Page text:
In keeping with gypsy values, I am wearing quite a mish-mash of items, most of which is second hand. The most spectacular piece is the silk taffeta skirt of course, which I bought in an op shop last year for around $7. I wasn’t sure if it was silk at the time, and I doubt the staff member who priced it suspected it was silk; there are no labels in it. I just thought it was fabulous.

The organza blouse is by an Australian designer, Carla Zampatti, and is I think a highly amusing relic from the 80s. The silk shawl around my hips was a birthday gift from a friend, and the pink sequin scarf in my hair was another thrift store find. My jewellery is a mix of vintage (a white 40s bead necklace) and antique (Turkish coin earrings, the Afghan bead tassel); second hand from op shops; new retail, and souvenirs (the bangles, from Vietnam) and even a turquoise ring hand made by me.

Fashion Disaster!

The skirt is extremely well made, with every seam inside perfect, and over-locked, so I didn’t want to even snip a piece from inside to do a burn test and ascertain the fibre content. However, something disastrous happened right after this photoshoot. It was hanging in the bathroom and I inadvertently swiped some Lucas Papaw ointment – which has a petroleum jelly base – on it.

I inadvertently swiped some Lucas Papaw ointment on it.

First I tried spot cleaning the stain with dishwashing liquid (which can work on greasy stains if used immediately). Nothing doing. I left it for a few days while I pondered whether to take it to the dry cleaner. Finally, after doing some research I referred back to my laundering app (‘The Stain’ – highly recommended) on how to deal with oily stains. It doesn’t mention mineral-based oils, but I tried the method of sprinkling talc on the stain and lifting it onto paper towel with the application of heat (using an iron). Then I hand-washed it, immersing the entire skirt to avoid possibly leaving a water-stain (in for a penny, in for a pound).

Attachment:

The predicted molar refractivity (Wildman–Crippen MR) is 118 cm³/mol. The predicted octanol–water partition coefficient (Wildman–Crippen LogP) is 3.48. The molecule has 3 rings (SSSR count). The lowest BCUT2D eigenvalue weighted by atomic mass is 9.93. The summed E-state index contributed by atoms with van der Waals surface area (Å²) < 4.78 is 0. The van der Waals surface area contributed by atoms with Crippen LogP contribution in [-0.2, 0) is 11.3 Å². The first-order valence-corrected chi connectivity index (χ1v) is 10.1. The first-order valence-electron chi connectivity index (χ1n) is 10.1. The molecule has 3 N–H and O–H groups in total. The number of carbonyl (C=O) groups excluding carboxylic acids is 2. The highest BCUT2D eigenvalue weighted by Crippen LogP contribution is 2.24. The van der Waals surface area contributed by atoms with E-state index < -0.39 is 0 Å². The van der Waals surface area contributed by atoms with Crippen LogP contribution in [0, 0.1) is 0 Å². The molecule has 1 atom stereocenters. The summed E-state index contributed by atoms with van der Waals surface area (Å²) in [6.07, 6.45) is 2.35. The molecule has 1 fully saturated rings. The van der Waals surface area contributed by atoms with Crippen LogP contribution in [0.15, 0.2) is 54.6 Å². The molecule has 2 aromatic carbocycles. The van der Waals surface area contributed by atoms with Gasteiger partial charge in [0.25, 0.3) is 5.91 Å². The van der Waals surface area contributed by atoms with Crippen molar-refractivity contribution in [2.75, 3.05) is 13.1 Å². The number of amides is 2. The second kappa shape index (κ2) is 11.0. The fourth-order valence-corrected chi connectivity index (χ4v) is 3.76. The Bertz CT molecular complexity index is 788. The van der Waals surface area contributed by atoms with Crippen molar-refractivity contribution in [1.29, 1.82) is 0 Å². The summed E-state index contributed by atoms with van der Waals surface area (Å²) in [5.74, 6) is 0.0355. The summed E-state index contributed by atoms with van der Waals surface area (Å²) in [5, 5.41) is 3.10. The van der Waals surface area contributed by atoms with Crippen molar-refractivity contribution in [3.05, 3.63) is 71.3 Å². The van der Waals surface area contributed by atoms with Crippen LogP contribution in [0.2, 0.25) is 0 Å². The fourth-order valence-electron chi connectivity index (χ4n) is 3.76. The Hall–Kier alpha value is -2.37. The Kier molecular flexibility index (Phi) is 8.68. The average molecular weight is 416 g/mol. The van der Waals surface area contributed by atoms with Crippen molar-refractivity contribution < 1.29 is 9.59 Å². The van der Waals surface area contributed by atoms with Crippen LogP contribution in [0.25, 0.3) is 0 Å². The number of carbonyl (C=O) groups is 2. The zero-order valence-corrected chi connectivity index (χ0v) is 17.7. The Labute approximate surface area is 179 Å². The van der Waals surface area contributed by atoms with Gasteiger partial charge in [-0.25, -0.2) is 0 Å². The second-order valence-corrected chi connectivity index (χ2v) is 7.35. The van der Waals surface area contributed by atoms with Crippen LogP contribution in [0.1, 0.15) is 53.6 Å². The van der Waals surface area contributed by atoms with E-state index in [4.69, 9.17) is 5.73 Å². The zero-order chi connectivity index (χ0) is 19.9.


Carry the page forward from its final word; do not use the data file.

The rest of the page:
Then something marvellous happened – aside from the stain lifting: once the skirt was dry, the fabric had softened considerably and I knew without a doubt that it was silk. I assume the previous owner had only ever dry-cleaned it, and that accounted for its starchy crispness. Some may prefer that finish for taffeta, but I think it is much nicer to wear now.

Photos: December 2016

Wednesday
Mar082017

Wearing the Trousers

Super for the summer: lounging pyjamas in a pretty print with a matching jacket, 1928; a woman wearing a leaf-pattern trouser suit and broad-brimmed sun hatToday a good part of the world’s population is celebrating International Women’s Day.